Tax-rate issue apparently just ‘a one-year anomaly’

\Call the Tune\ by Mike Anthony

\”Call the Tune\” by Mike Anthony

What a difference a year makes.

A year ago, Missouri Auditor Susan Montee referred the Mehlville Fire Protection District to Attorney General Chris Koster, contending the fire district’s tax rate didn’t comply with state law.

Montee’s office apparently didn’t understand how to deal with historic tax-rate-ceiling decrease propositions placed on the ballot by the MFPD Board of Directors and overwhelmingly approved by voters.

The fire board voted in August 2009 to set the district’s tax rate at 59.3 cents per $100 of assessed valuation, an amount it contended was the legal maximum it could levy as a result of the passage in April 2009 of Prop 1 and Prop 2 that reduced Mehlville’s tax-rate ceiling by 40 cents.

But Montee’s office would not certify the fire district’s tax rate, contending that because of the approval of Prop 1 and Prop 2 and provisions in Senate Bill 711 for setting a tax rate in a reassessment year, the district’s actual ceiling was 16.3 cents.

At the time, board Chairman Aaron Hilmer said MFPD officials received no cooperation from Montee’s office, despite citing the ballot language of both propositions contained the phrase: “This proposition is based upon the 2008 assessed valuation of the district. The foregoing shall not be subject to any tax-rate-reduction rollback.”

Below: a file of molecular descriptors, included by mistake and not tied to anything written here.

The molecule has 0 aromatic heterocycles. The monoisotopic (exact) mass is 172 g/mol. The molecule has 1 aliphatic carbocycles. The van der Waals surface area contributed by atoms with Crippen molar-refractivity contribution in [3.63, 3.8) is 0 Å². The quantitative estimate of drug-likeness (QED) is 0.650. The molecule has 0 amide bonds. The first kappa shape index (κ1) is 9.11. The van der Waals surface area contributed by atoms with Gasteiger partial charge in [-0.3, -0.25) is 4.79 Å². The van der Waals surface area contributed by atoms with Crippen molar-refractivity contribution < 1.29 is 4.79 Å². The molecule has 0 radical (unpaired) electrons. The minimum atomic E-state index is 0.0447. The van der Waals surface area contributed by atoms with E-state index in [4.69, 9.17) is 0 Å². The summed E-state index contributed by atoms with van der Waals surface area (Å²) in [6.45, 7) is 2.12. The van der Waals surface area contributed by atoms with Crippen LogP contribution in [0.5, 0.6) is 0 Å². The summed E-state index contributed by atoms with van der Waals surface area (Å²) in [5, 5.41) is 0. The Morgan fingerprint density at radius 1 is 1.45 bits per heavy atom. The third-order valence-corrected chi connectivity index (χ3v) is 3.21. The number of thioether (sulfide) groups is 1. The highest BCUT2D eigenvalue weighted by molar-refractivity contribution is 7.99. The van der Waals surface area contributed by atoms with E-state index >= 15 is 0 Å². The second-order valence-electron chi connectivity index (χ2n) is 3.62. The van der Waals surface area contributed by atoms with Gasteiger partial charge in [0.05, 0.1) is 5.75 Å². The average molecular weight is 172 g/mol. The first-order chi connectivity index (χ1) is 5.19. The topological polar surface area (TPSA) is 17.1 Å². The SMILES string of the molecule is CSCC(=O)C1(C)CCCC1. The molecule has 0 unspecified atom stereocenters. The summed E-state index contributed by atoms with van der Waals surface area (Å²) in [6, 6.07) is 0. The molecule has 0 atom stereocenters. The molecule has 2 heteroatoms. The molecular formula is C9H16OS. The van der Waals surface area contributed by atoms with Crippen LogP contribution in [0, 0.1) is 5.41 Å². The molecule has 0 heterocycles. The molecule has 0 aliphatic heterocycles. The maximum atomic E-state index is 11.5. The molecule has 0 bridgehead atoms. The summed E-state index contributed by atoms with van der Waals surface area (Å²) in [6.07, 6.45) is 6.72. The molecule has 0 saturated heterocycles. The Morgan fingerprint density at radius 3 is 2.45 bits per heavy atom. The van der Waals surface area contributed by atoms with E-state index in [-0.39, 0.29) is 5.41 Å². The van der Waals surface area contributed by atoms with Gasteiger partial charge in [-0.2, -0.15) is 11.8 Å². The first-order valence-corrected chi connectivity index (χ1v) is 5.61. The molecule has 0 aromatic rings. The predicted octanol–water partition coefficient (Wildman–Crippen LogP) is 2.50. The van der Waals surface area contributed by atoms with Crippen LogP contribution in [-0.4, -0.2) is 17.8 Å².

After Montee’s office released a report in late January stating the MFPD levied nearly $10 million more than the amount legally allowed with its tax rate, Koster filed a lawsuit against the MFPD that asked the St. Louis County Circuit Court to determine the fire district’s tax rate.

That suit is pending.

At the time, Hilmer termed the tax-rate situation “a one-year anomaly” because SB 711 also provides that in a non-reassessment year such as 2010, a taxing entity can levy the maximum ceiling — in this case 67.1 cents — provided it conducts a public hearing and adopts “an ordinance, resolution or policy statement justifying its action prior to setting and certifying its tax rate.” And that’s exactly what the fire board did when it set the district’s tax rate at 67.1 cents on Sept. 24.

Less than a week later, Montee’s office sent certification letters to the county collector of revenue for each of Mehlville’s four tax levies — general, ambulance, alarm and pension.

Given that, we can only conclude that Montee’s office either was playing politics or didn’t understand SB 711. Quite frankly, we’re not sure which is worse.